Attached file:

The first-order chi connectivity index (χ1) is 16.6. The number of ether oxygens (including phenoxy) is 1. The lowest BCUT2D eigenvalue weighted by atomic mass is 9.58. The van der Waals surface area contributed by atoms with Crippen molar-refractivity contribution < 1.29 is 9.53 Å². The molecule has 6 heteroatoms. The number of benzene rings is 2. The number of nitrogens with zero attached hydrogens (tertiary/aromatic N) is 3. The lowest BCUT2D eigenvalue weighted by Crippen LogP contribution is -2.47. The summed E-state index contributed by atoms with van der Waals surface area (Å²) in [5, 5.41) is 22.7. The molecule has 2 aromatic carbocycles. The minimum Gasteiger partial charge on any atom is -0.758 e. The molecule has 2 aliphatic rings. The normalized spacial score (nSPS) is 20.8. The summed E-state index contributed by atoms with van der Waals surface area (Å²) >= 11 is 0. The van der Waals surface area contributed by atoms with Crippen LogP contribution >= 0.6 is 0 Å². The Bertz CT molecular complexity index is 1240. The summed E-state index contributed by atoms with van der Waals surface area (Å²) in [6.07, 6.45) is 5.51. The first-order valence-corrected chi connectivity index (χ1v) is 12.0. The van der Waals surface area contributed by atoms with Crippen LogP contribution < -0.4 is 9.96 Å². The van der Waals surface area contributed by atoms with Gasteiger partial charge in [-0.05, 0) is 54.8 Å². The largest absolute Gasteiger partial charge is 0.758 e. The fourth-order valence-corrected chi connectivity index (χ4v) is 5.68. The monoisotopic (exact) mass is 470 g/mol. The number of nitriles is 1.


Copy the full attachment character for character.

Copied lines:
The first-order chi connectivity index (χ1) is 16.6. The number of ether oxygens (including phenoxy) is 1. The lowest BCUT2D eigenvalue weighted by atomic mass is 9.58. The van der Waals surface area contributed by atoms with Crippen molar-refractivity contribution < 1.29 is 9.53 Å². The molecule has 6 heteroatoms. The number of benzene rings is 2. The number of nitrogens with zero attached hydrogens (tertiary/aromatic N) is 3. The lowest BCUT2D eigenvalue weighted by Crippen LogP contribution is -2.47. The summed E-state index contributed by atoms with van der Waals surface area (Å²) in [5, 5.41) is 22.7. The molecule has 2 aromatic carbocycles. The minimum Gasteiger partial charge on any atom is -0.758 e. The molecule has 2 aliphatic rings. The normalized spacial score (nSPS) is 20.8. The summed E-state index contributed by atoms with van der Waals surface area (Å²) >= 11 is 0. The van der Waals surface area contributed by atoms with Crippen LogP contribution >= 0.6 is 0 Å². The Bertz CT molecular complexity index is 1240. The summed E-state index contributed by atoms with van der Waals surface area (Å²) in [6.07, 6.45) is 5.51. The first-order valence-corrected chi connectivity index (χ1v) is 12.0. The van der Waals surface area contributed by atoms with Crippen LogP contribution < -0.4 is 9.96 Å². The van der Waals surface area contributed by atoms with Gasteiger partial charge in [-0.05, 0) is 54.8 Å². The largest absolute Gasteiger partial charge is 0.758 e. The fourth-order valence-corrected chi connectivity index (χ4v) is 5.68. The monoisotopic (exact) mass is 470 g/mol. The number of nitriles is 1.